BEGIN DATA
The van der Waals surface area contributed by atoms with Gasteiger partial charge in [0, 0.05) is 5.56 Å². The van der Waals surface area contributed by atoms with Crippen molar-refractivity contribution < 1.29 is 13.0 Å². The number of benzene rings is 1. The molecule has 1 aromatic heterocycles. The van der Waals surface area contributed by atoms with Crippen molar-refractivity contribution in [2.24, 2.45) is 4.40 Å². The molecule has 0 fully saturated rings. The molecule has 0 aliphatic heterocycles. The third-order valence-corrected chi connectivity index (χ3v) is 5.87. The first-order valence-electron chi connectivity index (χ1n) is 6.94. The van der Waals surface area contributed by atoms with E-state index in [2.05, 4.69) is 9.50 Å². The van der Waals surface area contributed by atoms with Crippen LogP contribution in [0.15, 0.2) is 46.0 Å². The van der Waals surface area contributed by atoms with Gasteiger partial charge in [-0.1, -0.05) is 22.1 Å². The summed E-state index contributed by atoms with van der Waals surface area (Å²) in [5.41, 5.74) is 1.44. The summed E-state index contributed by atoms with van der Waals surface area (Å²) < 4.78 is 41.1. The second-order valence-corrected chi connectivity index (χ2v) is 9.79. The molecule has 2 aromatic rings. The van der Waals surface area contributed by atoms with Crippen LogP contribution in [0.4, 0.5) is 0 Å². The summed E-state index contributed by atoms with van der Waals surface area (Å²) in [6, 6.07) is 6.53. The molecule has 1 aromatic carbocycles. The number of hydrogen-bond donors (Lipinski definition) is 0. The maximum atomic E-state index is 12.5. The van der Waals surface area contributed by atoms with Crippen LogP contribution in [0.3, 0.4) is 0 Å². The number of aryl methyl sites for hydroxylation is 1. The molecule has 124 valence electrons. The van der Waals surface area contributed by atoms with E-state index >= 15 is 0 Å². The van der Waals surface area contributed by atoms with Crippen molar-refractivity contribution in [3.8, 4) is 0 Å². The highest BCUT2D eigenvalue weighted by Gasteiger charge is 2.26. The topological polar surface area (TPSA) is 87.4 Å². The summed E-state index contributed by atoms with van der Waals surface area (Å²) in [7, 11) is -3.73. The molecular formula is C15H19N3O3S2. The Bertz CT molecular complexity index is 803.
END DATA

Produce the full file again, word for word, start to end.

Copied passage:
The van der Waals surface area contributed by atoms with Gasteiger partial charge in [0, 0.05) is 5.56 Å². The van der Waals surface area contributed by atoms with Crippen molar-refractivity contribution < 1.29 is 13.0 Å². The number of benzene rings is 1. The molecule has 1 aromatic heterocycles. The van der Waals surface area contributed by atoms with Crippen molar-refractivity contribution in [2.24, 2.45) is 4.40 Å². The molecule has 0 fully saturated rings. The molecule has 0 aliphatic heterocycles. The third-order valence-corrected chi connectivity index (χ3v) is 5.87. The first-order valence-electron chi connectivity index (χ1n) is 6.94. The van der Waals surface area contributed by atoms with E-state index in [2.05, 4.69) is 9.50 Å². The van der Waals surface area contributed by atoms with Crippen LogP contribution in [0.15, 0.2) is 46.0 Å². The van der Waals surface area contributed by atoms with Gasteiger partial charge in [-0.1, -0.05) is 22.1 Å². The summed E-state index contributed by atoms with van der Waals surface area (Å²) in [5.41, 5.74) is 1.44. The summed E-state index contributed by atoms with van der Waals surface area (Å²) < 4.78 is 41.1. The second-order valence-corrected chi connectivity index (χ2v) is 9.79. The molecule has 2 aromatic rings. The van der Waals surface area contributed by atoms with Crippen LogP contribution in [0.4, 0.5) is 0 Å². The summed E-state index contributed by atoms with van der Waals surface area (Å²) in [6, 6.07) is 6.53. The molecule has 1 aromatic carbocycles. The number of hydrogen-bond donors (Lipinski definition) is 0. The maximum atomic E-state index is 12.5. The van der Waals surface area contributed by atoms with Crippen LogP contribution in [0.3, 0.4) is 0 Å². The number of aryl methyl sites for hydroxylation is 1. The molecule has 124 valence electrons. The van der Waals surface area contributed by atoms with E-state index >= 15 is 0 Å². The van der Waals surface area contributed by atoms with Crippen molar-refractivity contribution in [3.8, 4) is 0 Å². The highest BCUT2D eigenvalue weighted by Gasteiger charge is 2.26. The topological polar surface area (TPSA) is 87.4 Å². The summed E-state index contributed by atoms with van der Waals surface area (Å²) in [7, 11) is -3.73. The molecular formula is C15H19N3O3S2. The Bertz CT molecular complexity index is 803.